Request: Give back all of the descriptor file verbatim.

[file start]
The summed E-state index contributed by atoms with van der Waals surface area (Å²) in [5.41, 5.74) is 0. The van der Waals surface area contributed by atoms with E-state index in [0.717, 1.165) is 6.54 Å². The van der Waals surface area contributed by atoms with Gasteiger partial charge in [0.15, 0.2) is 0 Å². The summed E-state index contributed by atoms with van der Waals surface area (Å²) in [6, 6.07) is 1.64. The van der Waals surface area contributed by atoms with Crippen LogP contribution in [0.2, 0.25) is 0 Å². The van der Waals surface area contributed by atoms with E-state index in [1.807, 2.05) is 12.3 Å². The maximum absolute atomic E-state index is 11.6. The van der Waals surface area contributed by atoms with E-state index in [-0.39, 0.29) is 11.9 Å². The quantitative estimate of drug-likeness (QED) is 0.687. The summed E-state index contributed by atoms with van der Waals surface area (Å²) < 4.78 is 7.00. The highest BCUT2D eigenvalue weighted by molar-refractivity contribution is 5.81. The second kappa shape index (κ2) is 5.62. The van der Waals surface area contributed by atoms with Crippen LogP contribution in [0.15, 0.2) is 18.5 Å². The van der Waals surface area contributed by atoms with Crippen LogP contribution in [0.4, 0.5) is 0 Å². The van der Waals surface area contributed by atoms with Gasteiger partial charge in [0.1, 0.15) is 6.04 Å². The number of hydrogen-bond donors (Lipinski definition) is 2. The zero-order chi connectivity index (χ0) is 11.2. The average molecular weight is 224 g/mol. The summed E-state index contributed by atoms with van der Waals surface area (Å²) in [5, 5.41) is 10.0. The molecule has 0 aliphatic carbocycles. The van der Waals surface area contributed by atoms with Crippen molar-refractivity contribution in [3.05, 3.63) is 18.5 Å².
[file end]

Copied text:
The summed E-state index contributed by atoms with van der Waals surface area (Å²) in [5.41, 5.74) is 0. The van der Waals surface area contributed by atoms with E-state index in [0.717, 1.165) is 6.54 Å². The van der Waals surface area contributed by atoms with Gasteiger partial charge in [0.15, 0.2) is 0 Å². The summed E-state index contributed by atoms with van der Waals surface area (Å²) in [6, 6.07) is 1.64. The van der Waals surface area contributed by atoms with Crippen LogP contribution in [0.2, 0.25) is 0 Å². The van der Waals surface area contributed by atoms with E-state index in [1.807, 2.05) is 12.3 Å². The maximum absolute atomic E-state index is 11.6. The van der Waals surface area contributed by atoms with E-state index in [-0.39, 0.29) is 11.9 Å². The quantitative estimate of drug-likeness (QED) is 0.687. The summed E-state index contributed by atoms with van der Waals surface area (Å²) < 4.78 is 7.00. The highest BCUT2D eigenvalue weighted by molar-refractivity contribution is 5.81. The second kappa shape index (κ2) is 5.62. The van der Waals surface area contributed by atoms with Crippen LogP contribution in [0.15, 0.2) is 18.5 Å². The van der Waals surface area contributed by atoms with Crippen LogP contribution in [0.4, 0.5) is 0 Å². The van der Waals surface area contributed by atoms with Gasteiger partial charge in [0.1, 0.15) is 6.04 Å². The number of hydrogen-bond donors (Lipinski definition) is 2. The zero-order chi connectivity index (χ0) is 11.2. The average molecular weight is 224 g/mol. The summed E-state index contributed by atoms with van der Waals surface area (Å²) in [5, 5.41) is 10.0. The molecule has 0 aliphatic carbocycles. The van der Waals surface area contributed by atoms with Crippen molar-refractivity contribution in [3.05, 3.63) is 18.5 Å².